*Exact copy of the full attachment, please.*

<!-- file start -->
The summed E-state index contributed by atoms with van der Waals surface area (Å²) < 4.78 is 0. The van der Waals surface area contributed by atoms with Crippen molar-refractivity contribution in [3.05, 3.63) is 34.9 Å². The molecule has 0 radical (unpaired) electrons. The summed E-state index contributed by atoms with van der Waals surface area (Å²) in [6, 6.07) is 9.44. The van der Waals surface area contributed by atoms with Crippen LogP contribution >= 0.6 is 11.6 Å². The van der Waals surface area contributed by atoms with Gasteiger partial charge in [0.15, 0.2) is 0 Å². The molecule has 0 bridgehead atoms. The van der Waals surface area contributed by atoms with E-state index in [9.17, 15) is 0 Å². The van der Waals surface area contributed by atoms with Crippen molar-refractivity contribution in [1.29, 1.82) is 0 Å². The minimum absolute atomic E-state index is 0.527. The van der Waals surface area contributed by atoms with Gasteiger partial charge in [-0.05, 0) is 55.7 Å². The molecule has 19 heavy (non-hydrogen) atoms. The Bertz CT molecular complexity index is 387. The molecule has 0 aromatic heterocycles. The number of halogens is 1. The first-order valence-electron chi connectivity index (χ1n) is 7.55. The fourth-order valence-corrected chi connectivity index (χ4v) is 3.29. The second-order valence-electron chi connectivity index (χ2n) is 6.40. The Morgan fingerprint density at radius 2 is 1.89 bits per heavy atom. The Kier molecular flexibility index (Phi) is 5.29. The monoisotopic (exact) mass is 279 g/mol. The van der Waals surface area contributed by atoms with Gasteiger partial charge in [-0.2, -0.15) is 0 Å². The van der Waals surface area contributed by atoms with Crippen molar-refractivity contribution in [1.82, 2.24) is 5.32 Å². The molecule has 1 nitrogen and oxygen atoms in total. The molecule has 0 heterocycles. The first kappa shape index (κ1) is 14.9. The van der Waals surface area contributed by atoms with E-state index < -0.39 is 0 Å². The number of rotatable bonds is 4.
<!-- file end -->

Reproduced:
The summed E-state index contributed by atoms with van der Waals surface area (Å²) < 4.78 is 0. The van der Waals surface area contributed by atoms with Crippen molar-refractivity contribution in [3.05, 3.63) is 34.9 Å². The molecule has 0 radical (unpaired) electrons. The summed E-state index contributed by atoms with van der Waals surface area (Å²) in [6, 6.07) is 9.44. The van der Waals surface area contributed by atoms with Crippen LogP contribution >= 0.6 is 11.6 Å². The van der Waals surface area contributed by atoms with Gasteiger partial charge in [0.15, 0.2) is 0 Å². The molecule has 0 bridgehead atoms. The van der Waals surface area contributed by atoms with E-state index in [9.17, 15) is 0 Å². The van der Waals surface area contributed by atoms with Crippen molar-refractivity contribution in [1.29, 1.82) is 0 Å². The minimum absolute atomic E-state index is 0.527. The van der Waals surface area contributed by atoms with Gasteiger partial charge in [-0.05, 0) is 55.7 Å². The molecule has 19 heavy (non-hydrogen) atoms. The Bertz CT molecular complexity index is 387. The molecule has 0 aromatic heterocycles. The number of halogens is 1. The first-order valence-electron chi connectivity index (χ1n) is 7.55. The fourth-order valence-corrected chi connectivity index (χ4v) is 3.29. The second-order valence-electron chi connectivity index (χ2n) is 6.40. The Morgan fingerprint density at radius 2 is 1.89 bits per heavy atom. The Kier molecular flexibility index (Phi) is 5.29. The monoisotopic (exact) mass is 279 g/mol. The van der Waals surface area contributed by atoms with Gasteiger partial charge in [-0.2, -0.15) is 0 Å². The van der Waals surface area contributed by atoms with Crippen molar-refractivity contribution in [1.82, 2.24) is 5.32 Å². The molecule has 1 nitrogen and oxygen atoms in total. The molecule has 0 heterocycles. The first kappa shape index (κ1) is 14.9. The van der Waals surface area contributed by atoms with E-state index < -0.39 is 0 Å². The number of rotatable bonds is 4.